Western Europe is increasingly more popular as the destination for the youth sector of the western Balkans. Europa United’s Klaudjo Kavaja investigates the outcomes of a lost generation.
In an era of interconnectivity and fast distribution of information, the modern youth sectors around Europe are better informed and can compete for opportunities that are presented to them in developed countries. And it is no different for the youth of the western Balkan states. A concerning fact for the socioeconomic and demographic dynamics of these countries is that those who wish to emigrate, expect to do that on a permanent basis. Consequently, one could assume that the region is faced with the threat of a lost generation, caught between political and economic transition and a decision to emigrate.
This desire of young people from the Balkans to migrate out of their countries seeking better living conditions and economic opportunities does not come in vacuum. On a global scale, migration has become of the main policy issues for the EU, especially after 2015 when the migrant crisis resulting from the conflicts in Syria and Iraq showed the deep division within member countries of how they should deal with the issue. Some of the leading EU countries like Germany, with its economy growing, lower birth rates and population ageing, have labour shortages in key economic sectors that are being filled by migrants. The existing political climate in the Balkans, coupled with slow growth have increasingly lead these people to move abroad in search of a better future. Most youth think that change at home is painstakingly slow or it does not take place at all while jobs are scarce, nepotism strong, resulting in many of them feeling disenfranchised from the decision-making processes.
In Serbia a recent poll conducted by Srbija 21 and reported by Euroactiv Serbia showed that one fifth of Serbian citizens want to leave the country, with youth aged 18-29 representing one third of those who want to migrate abroad. The reasons are similar as with other neighbouring countries, in those wishing to leave citing poor living standards, scarce job opportunities, and the internal political situation in the country as the reasons that have pushed them to take such decision. A recent example of disenchantment was the wave of protests that place in Belgrade, drawing tens of thousands of people in the street, including opposition sympathisers, students, and artists against the incumbent President Aleksandar Vučić.
Another migration poll conducted by Gallup showed that Kosovo is leading in the region with forty six percent of its citizens wishing to move abroad, followed up by Albania, Bosnia, and Macedonia. Most of the regional countries face similar socio-political challenges while Kosovo remains the only country in Europe whose population remains isolated as visa requirements have not been lifted yet, even if the country fulfilled all the conditionalities set by the EU to achieve visa liberalisation. If you add to that governance problems and the highest youth unemployment rate in the region, it is no wonder that people want to look for a better future elsewhere.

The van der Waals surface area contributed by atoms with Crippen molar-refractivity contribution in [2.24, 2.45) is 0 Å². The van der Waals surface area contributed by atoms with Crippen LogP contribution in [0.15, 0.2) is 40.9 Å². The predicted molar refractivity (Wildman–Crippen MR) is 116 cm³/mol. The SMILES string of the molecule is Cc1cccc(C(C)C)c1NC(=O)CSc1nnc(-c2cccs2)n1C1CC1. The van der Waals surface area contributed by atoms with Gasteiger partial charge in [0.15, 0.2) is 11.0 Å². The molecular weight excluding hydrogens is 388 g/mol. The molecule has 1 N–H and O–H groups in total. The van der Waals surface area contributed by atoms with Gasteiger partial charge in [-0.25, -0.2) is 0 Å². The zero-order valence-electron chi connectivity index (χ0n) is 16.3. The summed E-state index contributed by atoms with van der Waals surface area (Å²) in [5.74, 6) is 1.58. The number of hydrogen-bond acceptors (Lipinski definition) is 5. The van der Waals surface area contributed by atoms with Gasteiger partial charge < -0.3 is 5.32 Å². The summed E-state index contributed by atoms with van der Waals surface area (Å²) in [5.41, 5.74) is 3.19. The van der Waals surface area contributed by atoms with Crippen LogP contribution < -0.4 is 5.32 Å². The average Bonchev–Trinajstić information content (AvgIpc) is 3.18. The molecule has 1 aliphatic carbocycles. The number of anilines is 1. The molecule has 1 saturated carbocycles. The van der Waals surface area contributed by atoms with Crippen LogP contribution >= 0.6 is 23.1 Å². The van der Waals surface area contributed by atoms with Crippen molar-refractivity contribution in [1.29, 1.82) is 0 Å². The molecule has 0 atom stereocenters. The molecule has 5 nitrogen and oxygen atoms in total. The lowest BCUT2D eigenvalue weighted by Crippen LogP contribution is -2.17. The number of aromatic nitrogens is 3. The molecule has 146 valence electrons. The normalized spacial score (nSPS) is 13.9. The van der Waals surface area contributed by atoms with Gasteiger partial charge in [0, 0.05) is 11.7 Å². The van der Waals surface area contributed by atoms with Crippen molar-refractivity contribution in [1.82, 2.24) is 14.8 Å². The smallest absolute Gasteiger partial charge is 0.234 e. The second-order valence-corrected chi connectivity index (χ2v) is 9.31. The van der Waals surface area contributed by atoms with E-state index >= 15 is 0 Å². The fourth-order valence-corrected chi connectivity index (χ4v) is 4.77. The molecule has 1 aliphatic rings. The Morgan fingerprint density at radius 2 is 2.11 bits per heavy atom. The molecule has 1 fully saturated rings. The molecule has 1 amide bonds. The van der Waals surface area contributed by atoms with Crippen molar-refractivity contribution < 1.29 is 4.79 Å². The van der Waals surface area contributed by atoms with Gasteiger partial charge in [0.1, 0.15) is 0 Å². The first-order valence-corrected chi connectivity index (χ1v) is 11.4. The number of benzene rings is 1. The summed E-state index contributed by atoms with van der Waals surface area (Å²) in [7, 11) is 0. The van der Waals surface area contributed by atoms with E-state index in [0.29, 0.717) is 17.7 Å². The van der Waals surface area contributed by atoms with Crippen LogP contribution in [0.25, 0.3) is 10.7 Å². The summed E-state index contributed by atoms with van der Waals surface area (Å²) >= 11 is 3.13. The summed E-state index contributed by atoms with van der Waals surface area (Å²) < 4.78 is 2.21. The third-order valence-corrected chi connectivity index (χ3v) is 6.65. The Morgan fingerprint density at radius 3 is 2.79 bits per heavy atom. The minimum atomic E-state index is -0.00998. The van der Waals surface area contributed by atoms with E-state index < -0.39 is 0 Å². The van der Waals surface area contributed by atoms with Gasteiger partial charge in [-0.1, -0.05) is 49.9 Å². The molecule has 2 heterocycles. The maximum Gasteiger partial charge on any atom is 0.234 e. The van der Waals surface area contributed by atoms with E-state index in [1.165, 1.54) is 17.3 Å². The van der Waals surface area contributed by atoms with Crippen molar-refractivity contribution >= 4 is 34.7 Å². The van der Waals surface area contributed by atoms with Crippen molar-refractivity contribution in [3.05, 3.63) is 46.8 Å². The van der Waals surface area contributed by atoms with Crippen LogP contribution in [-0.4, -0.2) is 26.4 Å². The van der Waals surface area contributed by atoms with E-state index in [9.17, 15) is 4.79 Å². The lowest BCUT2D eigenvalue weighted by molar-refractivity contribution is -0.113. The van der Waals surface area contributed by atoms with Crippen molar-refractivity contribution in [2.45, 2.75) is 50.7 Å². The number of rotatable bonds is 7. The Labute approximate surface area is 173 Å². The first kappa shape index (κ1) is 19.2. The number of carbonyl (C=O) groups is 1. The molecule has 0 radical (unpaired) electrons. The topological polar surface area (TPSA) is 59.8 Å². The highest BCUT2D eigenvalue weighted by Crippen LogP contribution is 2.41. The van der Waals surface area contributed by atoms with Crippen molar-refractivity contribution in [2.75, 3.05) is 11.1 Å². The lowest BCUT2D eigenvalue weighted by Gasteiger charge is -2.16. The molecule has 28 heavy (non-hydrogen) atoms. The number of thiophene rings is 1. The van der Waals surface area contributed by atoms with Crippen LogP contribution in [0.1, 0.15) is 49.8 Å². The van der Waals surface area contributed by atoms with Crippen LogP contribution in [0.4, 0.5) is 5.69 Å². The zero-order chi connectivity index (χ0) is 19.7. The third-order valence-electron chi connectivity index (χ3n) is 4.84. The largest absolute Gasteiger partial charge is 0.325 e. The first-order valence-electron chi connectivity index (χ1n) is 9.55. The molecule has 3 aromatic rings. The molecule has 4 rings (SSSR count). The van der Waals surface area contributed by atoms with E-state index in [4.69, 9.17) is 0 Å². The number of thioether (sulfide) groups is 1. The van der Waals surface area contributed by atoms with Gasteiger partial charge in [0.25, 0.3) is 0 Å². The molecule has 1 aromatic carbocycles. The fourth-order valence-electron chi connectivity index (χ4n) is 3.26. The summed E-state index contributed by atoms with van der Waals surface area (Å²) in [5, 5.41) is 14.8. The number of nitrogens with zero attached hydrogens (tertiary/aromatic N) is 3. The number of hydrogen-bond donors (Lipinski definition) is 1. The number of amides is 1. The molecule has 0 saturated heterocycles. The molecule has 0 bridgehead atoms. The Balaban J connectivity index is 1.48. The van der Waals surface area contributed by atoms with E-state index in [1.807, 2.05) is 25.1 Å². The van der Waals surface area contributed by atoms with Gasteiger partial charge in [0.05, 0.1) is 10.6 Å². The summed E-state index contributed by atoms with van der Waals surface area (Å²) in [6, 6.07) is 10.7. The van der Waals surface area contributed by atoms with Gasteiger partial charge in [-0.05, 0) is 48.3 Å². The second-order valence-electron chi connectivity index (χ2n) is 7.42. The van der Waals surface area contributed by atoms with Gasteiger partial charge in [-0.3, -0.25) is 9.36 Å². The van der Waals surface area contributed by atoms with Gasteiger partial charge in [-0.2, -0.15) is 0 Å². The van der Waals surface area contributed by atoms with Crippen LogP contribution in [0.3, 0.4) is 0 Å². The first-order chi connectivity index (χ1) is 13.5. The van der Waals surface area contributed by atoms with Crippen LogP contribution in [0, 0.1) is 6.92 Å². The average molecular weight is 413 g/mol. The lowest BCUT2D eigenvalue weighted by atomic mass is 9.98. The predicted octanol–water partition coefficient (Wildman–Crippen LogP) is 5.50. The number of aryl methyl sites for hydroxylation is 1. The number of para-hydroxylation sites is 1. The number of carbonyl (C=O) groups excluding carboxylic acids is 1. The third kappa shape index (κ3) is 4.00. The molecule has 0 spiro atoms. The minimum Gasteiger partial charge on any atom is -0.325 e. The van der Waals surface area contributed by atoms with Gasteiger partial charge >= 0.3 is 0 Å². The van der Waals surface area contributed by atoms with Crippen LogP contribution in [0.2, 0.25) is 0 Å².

The situation in Albania is similar, with more than 1.6 million Albanian citizens living abroad, whereas the 2011 census put the number of Albanians living in the country at around 2.8 million people. The a national agency of Albanian institute of Statistics, in its latest report highlighted that three hundred and seventeen thousand people left the country between 2011 – 2017. Such trends are usually seen in countries coming out of war or large natural disasters. Yet, unemployment, lack of opportunities, unsuccessful reforms and a slow progress towards EU membership, along with a political system that after the fall of communism seemed to be more interested in how to enrich itself than developing the country has pushed its young and bright minds abroad. Thus, German has become the go-to language for most youth who see their future as being outside their country.
In a similar trend with other regional countries, youth in FYR Macedonia and Bosnia and Herzegovina are pushed to migrate abroad due to many different factors. Youth unemployment rate remains high at over forty six percent for FYR Macedonia and near fifty four percent for Bosnia. This results in a lack of opportunities and cost of living (rent, utilities, food) also in these countries like the rest of the region is considerably higher that what an entry job could earn. If you add to that internal or international political disputes such as the name dispute between FYR Macedonia and Greece and one of the most complicated governing structures in Bosnia that aims to balance between the interests of the three main ethnic groups, it is no wonder that young generations feel more detached for countries political elites and increasingly are looking for a better future away from their home countries.
Overall, unless the state systems improve vastly, the move away from the Balkans by it’s young people seems to continue for the near future unfortunately.
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